As found by the acting referee, Daisy Dumol Lopez, there is evidence in the record that the claimant suffered abdominal pains in the process of employment and had to stop working by reason thereof. In fact, petitioner had to leave the city and stay in the province presumably to seek rest from the heavy burden of driving the company’s vehicles, as proof of which he was physically examined and treated for his "epigastric discomfort" by a physician, Dr. Eulogio Banigued in the town of Bautista, province of Pangasinan.

The employer asserts however that peptic ulcer could not have been caused by petitioner’s work as a driver; that the greater part of the driver’s day is spent in a sitting position and he does not operate his vehicle eight continuous hours and as a rule he takes snacks, etc. at pleasure; and that peptic ulcer may result from irregular eating habits or from excessive alcohol intake. 4

The record is bereft however of evidence to substantiate the above assertions of respondent employer; moreover, such assertions are insufficient to overthrow the legal presumption of compensability of a claim as was filed in the instant case.

In Belmonte v. Workmen’s Compensation Commission, Et. Al. the Court through Justice Claudio Teehankee reiterated and stressed its ruling in Abana v. Quisumbing (1968, 22 SCRA 1278, 1282) to the effect that granting that claimant’s evidence is insufficient to show a causal link between the nature of the employment and the ailment, under the provisions of section 44 of the Workmen’s Compensation Act as amended it is to be presumed that the claimant’s illness which supervened at the time of his employment either arose out of or was at least aggravated by said employment, and that with this legal presumption the burden of proof shifts to the employer and the employee is relieved of the burden to show connection. 5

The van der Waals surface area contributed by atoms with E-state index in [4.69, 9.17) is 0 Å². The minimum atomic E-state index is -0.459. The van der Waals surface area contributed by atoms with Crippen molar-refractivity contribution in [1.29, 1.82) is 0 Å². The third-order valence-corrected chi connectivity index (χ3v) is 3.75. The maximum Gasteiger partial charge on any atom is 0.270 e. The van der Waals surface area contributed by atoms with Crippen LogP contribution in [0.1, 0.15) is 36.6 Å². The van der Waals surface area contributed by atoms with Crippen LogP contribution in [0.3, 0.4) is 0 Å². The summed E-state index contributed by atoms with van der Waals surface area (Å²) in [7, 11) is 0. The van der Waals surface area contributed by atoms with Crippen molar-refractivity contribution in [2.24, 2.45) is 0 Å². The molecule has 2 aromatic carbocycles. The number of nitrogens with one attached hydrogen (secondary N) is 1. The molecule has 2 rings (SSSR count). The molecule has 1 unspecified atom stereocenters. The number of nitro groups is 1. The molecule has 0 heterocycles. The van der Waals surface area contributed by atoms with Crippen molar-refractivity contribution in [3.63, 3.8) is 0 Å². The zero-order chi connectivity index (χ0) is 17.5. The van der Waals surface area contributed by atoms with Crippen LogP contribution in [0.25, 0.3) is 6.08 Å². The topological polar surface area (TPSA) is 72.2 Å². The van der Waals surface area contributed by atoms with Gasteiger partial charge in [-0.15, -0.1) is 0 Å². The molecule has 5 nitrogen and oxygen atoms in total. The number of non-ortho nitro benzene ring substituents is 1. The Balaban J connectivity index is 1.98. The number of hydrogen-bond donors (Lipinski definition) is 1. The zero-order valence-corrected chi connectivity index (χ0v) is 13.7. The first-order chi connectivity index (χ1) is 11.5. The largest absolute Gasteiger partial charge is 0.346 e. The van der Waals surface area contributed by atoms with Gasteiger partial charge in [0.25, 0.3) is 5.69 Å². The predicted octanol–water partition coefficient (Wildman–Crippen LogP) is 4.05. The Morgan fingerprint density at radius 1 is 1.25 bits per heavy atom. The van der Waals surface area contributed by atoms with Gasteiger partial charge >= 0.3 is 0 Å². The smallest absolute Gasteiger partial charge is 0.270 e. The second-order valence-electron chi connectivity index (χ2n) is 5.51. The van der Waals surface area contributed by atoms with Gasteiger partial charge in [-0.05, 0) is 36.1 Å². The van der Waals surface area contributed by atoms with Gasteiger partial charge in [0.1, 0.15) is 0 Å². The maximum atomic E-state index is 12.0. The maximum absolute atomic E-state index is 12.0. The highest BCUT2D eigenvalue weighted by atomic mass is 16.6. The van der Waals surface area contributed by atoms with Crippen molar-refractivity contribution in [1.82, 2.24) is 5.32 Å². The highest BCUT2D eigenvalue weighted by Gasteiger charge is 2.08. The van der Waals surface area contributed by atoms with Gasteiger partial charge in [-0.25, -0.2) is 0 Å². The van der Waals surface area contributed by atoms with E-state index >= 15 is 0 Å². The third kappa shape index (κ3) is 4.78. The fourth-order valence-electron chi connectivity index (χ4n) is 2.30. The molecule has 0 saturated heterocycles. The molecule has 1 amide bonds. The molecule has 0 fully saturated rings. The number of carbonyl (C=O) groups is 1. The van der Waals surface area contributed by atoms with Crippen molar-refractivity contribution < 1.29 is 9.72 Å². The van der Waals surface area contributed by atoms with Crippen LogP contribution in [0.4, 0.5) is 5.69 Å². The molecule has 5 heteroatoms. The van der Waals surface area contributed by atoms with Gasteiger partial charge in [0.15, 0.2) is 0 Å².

The employer’s submission that peptic ulcer could have been caused by excessive alcoholic intake and/or irregular eating habits is of no consequence for as also held in Abana v. Quisumbing, supra.cralawnad

"While there is that possibility that factors other than the employment of the claimant may also have contributed to the aggravation of his illness, this is not a drawback to its compensability. For, under the law, it is not required that the employment be the sole factor in the growth, development or acceleration of claimant’s illness to entitle him to the benefits provided for. It is enough that his employment had contributed, even in a small degree, to the development of the disease.." . . (at 1282; see also Aranzanzo v. Hon, Sagnit, Et Al., 1976, 71 SCRA 608, 612)

Finally, in line with the liberal course of action the Court takes in connection with claims of workers for disability compensation under the Workmen’s Compensation Act, the instant claim of petitioner may justifiably be made to fall within a judicial pronouncement that for compensation to be available the "harm to the physical structure of the body need not be external or visible nor must it be established by direct evidence." 6

WHEREFORE, We set aside the decision under review and affirm the award rendered by the acting referee quoted in page two hereof, and in addition the respondent employer is ordered to:chanrob1es virtual 1aw library

(a) refund petitioner for medical expenses supported by receipts incurred during the period of disability, if any;

(b) provide petitioner with such services and supplies as may be necessary for the cure of the particular ailment which caused the disability object of this claim; and

(c) pay Sixty-one (P61.00) Pesos as administrative fee.

No costs.

So Ordered.

Teehankee (Chairman), Makasiar, Martin, Fernandez and Guerrero, JJ., concur.


1. p. 12, rollo.

2. p. 44, ibid.

3. Victoria M. Roma v. WCC and Bureau of Public Schools, L-43675, October 28, 1977, citing A.D. Santos v. De Sapon, Et Al., 16 SCRA 792 and numerous other cases.

4. p. 4 of respondent company’s Memorandum at p. 81, rollo.

5. 58 SCRA 138, 143 (1974).

6. Brodtmann Et. Al. v. Zurich General Accident & Liability Ins. Co. Ltd. 1937, 90 F. 2d 1; Maryland Casualty Co. v. Broadway Et. Al., 1940, 110 F. 2d 357, 359; Fidelity & Casualty Co. of New York v. Neas Et. Al., 1937, 93 F. 2d 137.